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Rebellious Jukebox: Richey Edwards - Melody Maker, 13th June 1992

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Title: Rebellious Jukebox: Richey Edwards
Publication: Melody Maker
Date: Saturday 13th June 1992
Writer: Richey Edwards


Richey of Manic Street Preachers talks about the records that changed his life

1. THE STOOGES: "Loose" (from "Funhouse")

"We never really liked The Stooges, but this is a brilliant song. Iggy Pop always looked great. Self-mutilation? He did it really well, but that kind of thing, doesn't lead anywhere. It's like car crashes: they're interesting to watch, but you wouldn't want to see them every day."

2. THE CLASH: “What's My Name?" (from"The Clash")

"Contrary to what people think, we are quite young, so we didn't get into The Clash until around 1986. This is my favourite lyric ever: 'What the hell is wrong with me/I'm not who I want to be/I've tried spot cream/I've tried it all/ I'm crawling up the wall'. His (Strummer's) voice is perfect, he sounds so pissed off and confused. I had really bad skin when I was at school, so I knew how he felt. After a while, it gets to be the most important thing in your life."

3. THE ROLLING STONES: "Shine A Light" (from "Exile On Mainstreet")

"Jagger/Richards are the best songwriters of all time, really consistent. 1973 onwards they were a disaster/ but this is from their last creative peak. Mick and Keith looked really amazing at the time, as if nothing mattered to them anymore, the most decadent people ever, completely free of all responsibility. They just didn't care what anyone - critics, the public - thought. We still read all our reviews, yeah."

4. THE SEX PISTOLS: "Holidays In The Sun" (from "Never Mind The Bollocks")

"Around the time we first heard this, everybody's aunties and uncles were coming back from Spain or Portugal, saying what a brilliant time they had. And I'd be thinking, 'Bullshit, travelling is so shit, it's just another form of snobbery'. You can learn just as much about place from watching TV. I didn't need to go to America to know what Americans would be like."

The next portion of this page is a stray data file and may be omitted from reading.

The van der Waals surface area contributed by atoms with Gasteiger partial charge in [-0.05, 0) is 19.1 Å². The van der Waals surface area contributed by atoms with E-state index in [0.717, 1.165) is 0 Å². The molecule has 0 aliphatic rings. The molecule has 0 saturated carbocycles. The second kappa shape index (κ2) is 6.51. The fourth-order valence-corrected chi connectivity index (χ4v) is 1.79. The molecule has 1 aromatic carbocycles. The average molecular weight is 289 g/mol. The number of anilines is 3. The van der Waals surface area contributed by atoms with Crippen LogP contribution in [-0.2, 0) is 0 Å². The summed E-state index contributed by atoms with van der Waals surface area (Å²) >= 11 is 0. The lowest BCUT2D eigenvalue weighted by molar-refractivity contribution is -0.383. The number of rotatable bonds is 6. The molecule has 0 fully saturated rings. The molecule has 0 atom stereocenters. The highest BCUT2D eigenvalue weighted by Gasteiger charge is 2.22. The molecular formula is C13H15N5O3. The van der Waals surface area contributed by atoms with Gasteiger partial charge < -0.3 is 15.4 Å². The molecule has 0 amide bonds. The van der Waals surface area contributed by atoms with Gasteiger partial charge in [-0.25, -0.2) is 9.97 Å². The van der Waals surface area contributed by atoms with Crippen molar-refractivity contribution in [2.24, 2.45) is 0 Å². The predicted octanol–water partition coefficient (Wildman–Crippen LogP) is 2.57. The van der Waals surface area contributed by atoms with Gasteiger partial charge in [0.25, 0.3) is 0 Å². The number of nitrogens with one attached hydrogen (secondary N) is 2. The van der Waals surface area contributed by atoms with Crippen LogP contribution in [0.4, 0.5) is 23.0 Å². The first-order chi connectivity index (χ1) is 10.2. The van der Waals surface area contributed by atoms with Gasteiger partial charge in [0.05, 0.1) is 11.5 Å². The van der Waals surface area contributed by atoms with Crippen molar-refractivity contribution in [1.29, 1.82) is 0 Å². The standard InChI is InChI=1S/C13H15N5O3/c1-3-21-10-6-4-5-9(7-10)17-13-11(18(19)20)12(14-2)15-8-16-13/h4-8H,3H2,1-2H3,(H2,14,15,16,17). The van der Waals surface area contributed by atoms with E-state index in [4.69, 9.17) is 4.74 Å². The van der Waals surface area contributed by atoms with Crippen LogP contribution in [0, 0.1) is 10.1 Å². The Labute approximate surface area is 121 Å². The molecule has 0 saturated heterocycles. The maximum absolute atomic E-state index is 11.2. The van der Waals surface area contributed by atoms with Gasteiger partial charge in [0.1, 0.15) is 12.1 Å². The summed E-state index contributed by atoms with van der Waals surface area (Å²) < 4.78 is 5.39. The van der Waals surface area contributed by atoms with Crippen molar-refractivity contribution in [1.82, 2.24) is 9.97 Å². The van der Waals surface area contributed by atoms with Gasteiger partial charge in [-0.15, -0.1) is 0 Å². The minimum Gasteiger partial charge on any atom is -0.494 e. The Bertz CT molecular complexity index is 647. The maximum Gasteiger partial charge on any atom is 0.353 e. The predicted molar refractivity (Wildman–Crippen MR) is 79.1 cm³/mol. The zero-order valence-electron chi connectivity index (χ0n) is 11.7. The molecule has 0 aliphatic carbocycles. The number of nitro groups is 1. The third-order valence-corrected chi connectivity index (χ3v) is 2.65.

5. THE SMITHS: "Miserable Lie" (from "The Smiths")

"Before The Smiths came out, we didn't really fit in at school, so we used to stay at home watching all those black and white Sixties dramas like 'A Taste Of Honey' - they were so nice and grey and British. When Morrissey came along, he seemed to have the same interests and to be living the same lifestyle as us. And when we saw him on the first Smiths tour l thought he was the best frontman I'd ever seen. Johnny Marr was just the coolest guitarist ever, saying things like, 'Morrissey just needs a good f***ing’. Most indie bands lack a Johnny Marr figure, someone who understands the essence of rock 'n' roll. I mean, Terry Bickers, he's nothing."

6. AEROSMITH: "You See Me Crying" (from "Toys In The Attic")

"This was the first time I'd heard orchestration used in a good way in a rock song, that wasn't 'Hooked On Classics'. It also includes one of my favourite ever guitar solos. Joe Perry and Steve Tyler look like hell on earth, but they're brilliant to watch. Their nervous systems must have gone a long time ago."

7. BIG FLAME: "Why Pop Stars Can't Dance" (Ron Johnson Records single)